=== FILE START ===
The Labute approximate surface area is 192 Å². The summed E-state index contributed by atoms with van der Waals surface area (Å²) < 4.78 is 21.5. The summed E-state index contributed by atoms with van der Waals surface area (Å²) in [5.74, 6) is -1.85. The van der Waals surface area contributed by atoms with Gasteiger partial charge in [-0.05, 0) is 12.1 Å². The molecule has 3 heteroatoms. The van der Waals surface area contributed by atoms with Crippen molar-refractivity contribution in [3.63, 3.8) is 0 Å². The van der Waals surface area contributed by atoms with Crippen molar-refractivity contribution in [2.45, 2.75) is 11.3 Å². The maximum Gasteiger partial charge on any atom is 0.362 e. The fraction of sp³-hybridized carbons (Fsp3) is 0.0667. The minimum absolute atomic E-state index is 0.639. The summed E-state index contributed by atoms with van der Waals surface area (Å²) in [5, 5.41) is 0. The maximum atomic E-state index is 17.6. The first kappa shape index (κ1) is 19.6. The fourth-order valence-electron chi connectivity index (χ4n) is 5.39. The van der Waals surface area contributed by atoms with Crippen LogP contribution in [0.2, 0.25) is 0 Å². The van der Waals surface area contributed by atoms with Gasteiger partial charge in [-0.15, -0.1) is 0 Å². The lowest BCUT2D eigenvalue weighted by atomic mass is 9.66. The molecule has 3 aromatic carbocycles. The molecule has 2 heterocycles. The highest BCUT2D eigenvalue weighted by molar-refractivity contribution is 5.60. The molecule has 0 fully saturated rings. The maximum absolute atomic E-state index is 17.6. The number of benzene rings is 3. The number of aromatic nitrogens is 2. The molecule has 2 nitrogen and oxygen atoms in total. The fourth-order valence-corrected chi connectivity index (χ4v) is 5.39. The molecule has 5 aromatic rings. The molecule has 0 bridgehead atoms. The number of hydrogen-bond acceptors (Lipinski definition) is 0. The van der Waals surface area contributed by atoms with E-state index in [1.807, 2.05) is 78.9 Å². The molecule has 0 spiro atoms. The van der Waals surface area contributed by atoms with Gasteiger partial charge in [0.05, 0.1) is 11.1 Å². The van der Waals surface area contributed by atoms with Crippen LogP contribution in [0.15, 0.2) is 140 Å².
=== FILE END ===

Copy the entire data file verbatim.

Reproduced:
The Labute approximate surface area is 192 Å². The summed E-state index contributed by atoms with van der Waals surface area (Å²) < 4.78 is 21.5. The summed E-state index contributed by atoms with van der Waals surface area (Å²) in [5.74, 6) is -1.85. The van der Waals surface area contributed by atoms with Gasteiger partial charge in [-0.05, 0) is 12.1 Å². The molecule has 3 heteroatoms. The van der Waals surface area contributed by atoms with Crippen molar-refractivity contribution in [3.63, 3.8) is 0 Å². The van der Waals surface area contributed by atoms with Crippen molar-refractivity contribution in [2.45, 2.75) is 11.3 Å². The maximum Gasteiger partial charge on any atom is 0.362 e. The fraction of sp³-hybridized carbons (Fsp3) is 0.0667. The minimum absolute atomic E-state index is 0.639. The summed E-state index contributed by atoms with van der Waals surface area (Å²) in [5, 5.41) is 0. The maximum atomic E-state index is 17.6. The first kappa shape index (κ1) is 19.6. The fourth-order valence-electron chi connectivity index (χ4n) is 5.39. The van der Waals surface area contributed by atoms with Crippen LogP contribution in [0.2, 0.25) is 0 Å². The van der Waals surface area contributed by atoms with Gasteiger partial charge in [-0.15, -0.1) is 0 Å². The lowest BCUT2D eigenvalue weighted by atomic mass is 9.66. The molecule has 3 aromatic carbocycles. The molecule has 2 heterocycles. The highest BCUT2D eigenvalue weighted by molar-refractivity contribution is 5.60. The molecule has 0 fully saturated rings. The maximum absolute atomic E-state index is 17.6. The number of benzene rings is 3. The number of aromatic nitrogens is 2. The molecule has 2 nitrogen and oxygen atoms in total. The fourth-order valence-corrected chi connectivity index (χ4v) is 5.39. The molecule has 5 aromatic rings. The molecule has 0 bridgehead atoms. The number of hydrogen-bond acceptors (Lipinski definition) is 0. The van der Waals surface area contributed by atoms with E-state index in [1.807, 2.05) is 78.9 Å². The molecule has 0 spiro atoms. The van der Waals surface area contributed by atoms with Gasteiger partial charge in [0.05, 0.1) is 11.1 Å². The van der Waals surface area contributed by atoms with Crippen LogP contribution in [0.15, 0.2) is 140 Å².